Much literature has been produced trying to define the concept (or from now on the measure) of complexity of a given system [20]. The story of the study of probabilistic regularities in physical systems can be traced back to 1857 with the very idea of entropy proposed by Clausius [21]. Shannon derived the same functional form used almost one century prior to introducing the concept of information entropy [22]. Even though the intuitive idea of complexity and information in a physical system share some similarities, it was necessary to introduce several measures in order to understand various types of complexities and quantify properties of the system closely related with both of them [20]: Kolmogorov complexity, logical depth, effective complexity, etc.
Some of these measures have been proposed to study different characteristics of a given system [23] (or string of symbols, the data x that the system has or produce). Among all these measures, we think that the one that best captures the very idea of the complexity of an entity is effective complexity, (x), introduced by Gell-Mann and Lloyd [24,25]. In brief, the effective complexity of an entity is “the length of a highly compressed description of its regularities” [25]. The idea is simple, elegant, and profound: If we split the algorithmic information content of some string x into two components: One with its regularities (related to the Kolmogorov complexity K) and the other with its random features (related to its entropy H), the effective complexity of x will be the algorithmic information content of its regularities only.
A perceptive reader should be noticing one very important aspect of the theory developed by Gell-Mann and Lloyd, that the effective complexity of an entity is dependent on the context and the subjectivity. We will give a naïve example to motivate the analysis of this aspect of the theory. Imagine we are studying a particular system, e.g., a living organism, then, what is its complexity? There is no doubt that we should be more specific and mention exactly which characteristic or feature we want to study using this concept, and what set of data we have in order to do so. Not only that, but to be precise, we must have a theory that explains the data (even though this point may sound obvious, it plays a very important role in this theory, as we should see below). In what follows we will define effective complexity and emergence. For more details about the theory used and the results behind the theory, the reader should consult references [2430].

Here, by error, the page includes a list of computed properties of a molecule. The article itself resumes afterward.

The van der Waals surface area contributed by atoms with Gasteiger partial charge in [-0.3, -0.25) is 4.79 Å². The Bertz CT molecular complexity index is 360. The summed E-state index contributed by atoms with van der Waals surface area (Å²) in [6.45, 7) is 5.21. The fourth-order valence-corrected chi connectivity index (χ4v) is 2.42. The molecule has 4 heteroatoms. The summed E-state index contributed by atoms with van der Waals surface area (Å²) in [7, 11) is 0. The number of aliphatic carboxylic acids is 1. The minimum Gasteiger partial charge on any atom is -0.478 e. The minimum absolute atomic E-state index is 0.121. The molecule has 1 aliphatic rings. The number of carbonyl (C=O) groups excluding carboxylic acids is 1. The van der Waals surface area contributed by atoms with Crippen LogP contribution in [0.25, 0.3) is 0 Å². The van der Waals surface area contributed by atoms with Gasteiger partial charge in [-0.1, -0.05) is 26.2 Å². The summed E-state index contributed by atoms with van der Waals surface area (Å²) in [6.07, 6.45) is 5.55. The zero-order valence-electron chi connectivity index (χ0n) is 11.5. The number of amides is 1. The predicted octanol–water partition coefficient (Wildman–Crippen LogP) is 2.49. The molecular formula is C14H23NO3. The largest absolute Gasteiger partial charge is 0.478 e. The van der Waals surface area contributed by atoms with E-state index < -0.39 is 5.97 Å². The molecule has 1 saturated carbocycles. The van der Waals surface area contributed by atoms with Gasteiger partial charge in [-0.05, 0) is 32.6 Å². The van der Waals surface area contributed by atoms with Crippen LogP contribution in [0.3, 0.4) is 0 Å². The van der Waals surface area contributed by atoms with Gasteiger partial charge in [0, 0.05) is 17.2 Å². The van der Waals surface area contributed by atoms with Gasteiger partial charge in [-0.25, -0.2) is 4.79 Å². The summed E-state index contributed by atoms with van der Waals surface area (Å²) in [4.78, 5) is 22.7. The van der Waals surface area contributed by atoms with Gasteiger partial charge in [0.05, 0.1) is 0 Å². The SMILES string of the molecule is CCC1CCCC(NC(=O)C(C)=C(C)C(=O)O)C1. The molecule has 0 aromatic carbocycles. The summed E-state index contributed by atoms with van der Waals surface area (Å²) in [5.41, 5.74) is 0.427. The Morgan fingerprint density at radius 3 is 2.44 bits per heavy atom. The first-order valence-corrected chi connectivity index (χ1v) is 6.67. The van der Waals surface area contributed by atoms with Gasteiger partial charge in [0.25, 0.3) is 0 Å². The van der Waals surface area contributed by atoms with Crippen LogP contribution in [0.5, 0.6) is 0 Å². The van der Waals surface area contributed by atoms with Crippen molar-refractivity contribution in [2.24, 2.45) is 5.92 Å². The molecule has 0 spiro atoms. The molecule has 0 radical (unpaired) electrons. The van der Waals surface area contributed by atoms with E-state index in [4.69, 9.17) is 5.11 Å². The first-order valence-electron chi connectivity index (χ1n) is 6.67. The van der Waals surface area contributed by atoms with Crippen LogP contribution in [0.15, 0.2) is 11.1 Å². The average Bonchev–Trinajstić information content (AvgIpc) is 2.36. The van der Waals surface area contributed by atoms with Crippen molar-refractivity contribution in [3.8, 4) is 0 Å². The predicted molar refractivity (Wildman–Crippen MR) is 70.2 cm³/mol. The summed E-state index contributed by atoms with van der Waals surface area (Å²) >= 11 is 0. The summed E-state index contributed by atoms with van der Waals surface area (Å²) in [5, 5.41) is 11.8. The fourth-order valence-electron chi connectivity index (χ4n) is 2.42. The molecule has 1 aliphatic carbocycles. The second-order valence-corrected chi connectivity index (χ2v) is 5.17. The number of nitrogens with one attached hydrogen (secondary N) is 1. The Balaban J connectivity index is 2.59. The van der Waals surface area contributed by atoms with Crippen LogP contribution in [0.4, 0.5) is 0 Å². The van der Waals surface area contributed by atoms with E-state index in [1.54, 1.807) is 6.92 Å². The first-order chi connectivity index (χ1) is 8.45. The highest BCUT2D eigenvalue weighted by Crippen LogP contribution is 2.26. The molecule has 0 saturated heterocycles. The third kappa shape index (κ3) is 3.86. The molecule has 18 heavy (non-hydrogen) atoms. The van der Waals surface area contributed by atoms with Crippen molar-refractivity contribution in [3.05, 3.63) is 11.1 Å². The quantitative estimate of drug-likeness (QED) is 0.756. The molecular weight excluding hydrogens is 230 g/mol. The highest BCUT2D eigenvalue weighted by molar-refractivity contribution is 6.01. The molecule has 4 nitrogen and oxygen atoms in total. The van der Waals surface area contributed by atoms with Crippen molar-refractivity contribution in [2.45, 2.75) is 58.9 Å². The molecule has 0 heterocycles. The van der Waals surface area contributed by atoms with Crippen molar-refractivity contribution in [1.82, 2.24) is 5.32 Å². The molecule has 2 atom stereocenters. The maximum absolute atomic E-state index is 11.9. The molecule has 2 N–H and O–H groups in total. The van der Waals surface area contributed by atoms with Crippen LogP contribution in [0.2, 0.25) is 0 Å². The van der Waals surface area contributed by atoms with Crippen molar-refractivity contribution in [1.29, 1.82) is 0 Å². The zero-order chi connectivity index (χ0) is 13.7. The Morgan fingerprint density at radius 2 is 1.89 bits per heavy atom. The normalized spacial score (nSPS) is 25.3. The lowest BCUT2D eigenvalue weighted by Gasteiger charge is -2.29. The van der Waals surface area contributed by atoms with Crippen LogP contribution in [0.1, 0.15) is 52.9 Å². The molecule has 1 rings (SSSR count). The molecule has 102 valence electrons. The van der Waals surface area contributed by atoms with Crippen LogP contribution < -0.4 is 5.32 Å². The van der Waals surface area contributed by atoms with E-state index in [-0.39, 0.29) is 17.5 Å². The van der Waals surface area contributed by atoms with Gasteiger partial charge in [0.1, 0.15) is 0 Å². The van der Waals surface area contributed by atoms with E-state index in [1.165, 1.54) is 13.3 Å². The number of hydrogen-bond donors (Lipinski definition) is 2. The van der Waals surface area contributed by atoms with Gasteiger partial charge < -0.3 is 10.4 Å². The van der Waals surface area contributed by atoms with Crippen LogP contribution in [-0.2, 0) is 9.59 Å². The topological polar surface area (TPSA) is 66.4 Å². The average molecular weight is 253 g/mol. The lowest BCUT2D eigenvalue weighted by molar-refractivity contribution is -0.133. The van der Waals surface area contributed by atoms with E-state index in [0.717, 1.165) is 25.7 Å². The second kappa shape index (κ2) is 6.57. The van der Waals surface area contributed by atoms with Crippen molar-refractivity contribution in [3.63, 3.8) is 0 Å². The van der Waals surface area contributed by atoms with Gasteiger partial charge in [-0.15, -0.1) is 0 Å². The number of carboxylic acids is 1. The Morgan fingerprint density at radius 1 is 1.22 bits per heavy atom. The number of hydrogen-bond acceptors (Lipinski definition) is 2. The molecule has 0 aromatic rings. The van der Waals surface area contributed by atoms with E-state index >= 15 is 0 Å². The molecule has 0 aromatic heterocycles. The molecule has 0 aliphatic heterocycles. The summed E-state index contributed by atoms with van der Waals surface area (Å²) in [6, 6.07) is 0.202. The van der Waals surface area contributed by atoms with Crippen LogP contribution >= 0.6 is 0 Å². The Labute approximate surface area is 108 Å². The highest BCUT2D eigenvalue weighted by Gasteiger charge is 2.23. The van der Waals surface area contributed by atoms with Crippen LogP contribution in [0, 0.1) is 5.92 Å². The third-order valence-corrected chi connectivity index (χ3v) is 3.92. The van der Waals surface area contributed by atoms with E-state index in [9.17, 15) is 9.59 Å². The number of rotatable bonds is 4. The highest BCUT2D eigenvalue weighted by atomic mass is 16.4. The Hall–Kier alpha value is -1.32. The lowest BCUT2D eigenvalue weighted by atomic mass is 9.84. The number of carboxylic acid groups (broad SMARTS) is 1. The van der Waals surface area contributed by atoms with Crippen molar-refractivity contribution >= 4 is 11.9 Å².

4. Effective Complexity and Emergence

In order to introduce the effective complexity of an entity [24,25], we will define the total information: ∑. However, first imagine we have to make a good explanation (a theory) for a given data x, i.e., a finite binary string. For a good guess on the probability distribution that produce x, we make two assumptions:
The explanation should be simple, which obviously implies a small Kolmogorov complexity, i.e., as mentioned before, K(P) should be small. It is worth emphasizing that the Kolmogorov complexity of a string is closely related to the length of its shortest possible description in some fixed universal description language. For more details on this subject, the reader can see [26].
The explanation should select some outcomes over others, and of course x should be in those selected. Then, the entropy of a non-trivial distribution H(P) should be small. Notice that in all this work we assume that H(P) is finite (for specific details on the technical aspects of this section, the reader will find [28] as an excellent reference).
The total information, ∑, will be the sum of the ensemble’s entropy H and the Kolmogorov’s complexity K of the ensemble P
Σ ( P ) = K ( P ) + H ( P ) .
Now, a good theory requires that the previously defined total information should be as small as possible. This means (like Lemma 3 in [28]) that the total information should be close to the Kolmogorov complexity within no greater than a small parameter Δ, i.e.,
σ ( P ) K ( P ) + Δ
Clearly, there should be a requirement to choose the best theory from the ones satisfying the last inequality. Following M. Gell-Mann and S. Lloyd, we will say that the best theory is the simplest theory, which in terms of this discussion means the ensemble P with the minimal Kolmogorov complexity K(P).
We will introduce a control parameter λ, which can describe the different ways a system is coupled to its environment or the characteristics of the system itself. Obviously the control parameter will be related to the theory used to explain the phenomena. Examples of control parameters can be: the Rayleigh number in the Bénard’s convection cell system, the diffusion ratio for the Turing’s pattern formation phenomena, or the number of connected cells in a neural network.